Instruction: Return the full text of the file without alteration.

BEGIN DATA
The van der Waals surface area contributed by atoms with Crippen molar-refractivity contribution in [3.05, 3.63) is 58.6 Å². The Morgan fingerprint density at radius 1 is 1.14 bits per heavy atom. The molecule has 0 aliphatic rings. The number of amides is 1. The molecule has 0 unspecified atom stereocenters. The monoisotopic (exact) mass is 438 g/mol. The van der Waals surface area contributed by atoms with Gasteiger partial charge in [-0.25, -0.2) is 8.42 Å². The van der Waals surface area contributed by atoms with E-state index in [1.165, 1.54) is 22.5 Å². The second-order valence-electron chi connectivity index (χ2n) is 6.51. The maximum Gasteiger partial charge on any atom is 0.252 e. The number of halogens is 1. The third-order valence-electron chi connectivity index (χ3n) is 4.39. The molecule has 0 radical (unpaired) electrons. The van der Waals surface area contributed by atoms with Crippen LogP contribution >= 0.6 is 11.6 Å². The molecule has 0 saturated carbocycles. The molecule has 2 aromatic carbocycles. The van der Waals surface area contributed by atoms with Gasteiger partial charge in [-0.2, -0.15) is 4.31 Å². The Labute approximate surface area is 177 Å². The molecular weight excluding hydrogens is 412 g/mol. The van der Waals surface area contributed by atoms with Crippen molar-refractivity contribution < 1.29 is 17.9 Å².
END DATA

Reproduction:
The van der Waals surface area contributed by atoms with Crippen molar-refractivity contribution in [3.05, 3.63) is 58.6 Å². The Morgan fingerprint density at radius 1 is 1.14 bits per heavy atom. The molecule has 0 aliphatic rings. The number of amides is 1. The molecule has 0 unspecified atom stereocenters. The monoisotopic (exact) mass is 438 g/mol. The van der Waals surface area contributed by atoms with Gasteiger partial charge in [-0.25, -0.2) is 8.42 Å². The van der Waals surface area contributed by atoms with E-state index in [1.165, 1.54) is 22.5 Å². The second-order valence-electron chi connectivity index (χ2n) is 6.51. The maximum Gasteiger partial charge on any atom is 0.252 e. The number of halogens is 1. The third-order valence-electron chi connectivity index (χ3n) is 4.39. The molecule has 0 radical (unpaired) electrons. The van der Waals surface area contributed by atoms with Crippen LogP contribution >= 0.6 is 11.6 Å². The molecule has 0 saturated carbocycles. The molecule has 2 aromatic carbocycles. The van der Waals surface area contributed by atoms with Gasteiger partial charge in [-0.2, -0.15) is 4.31 Å². The Labute approximate surface area is 177 Å². The molecular weight excluding hydrogens is 412 g/mol. The van der Waals surface area contributed by atoms with Crippen molar-refractivity contribution < 1.29 is 17.9 Å².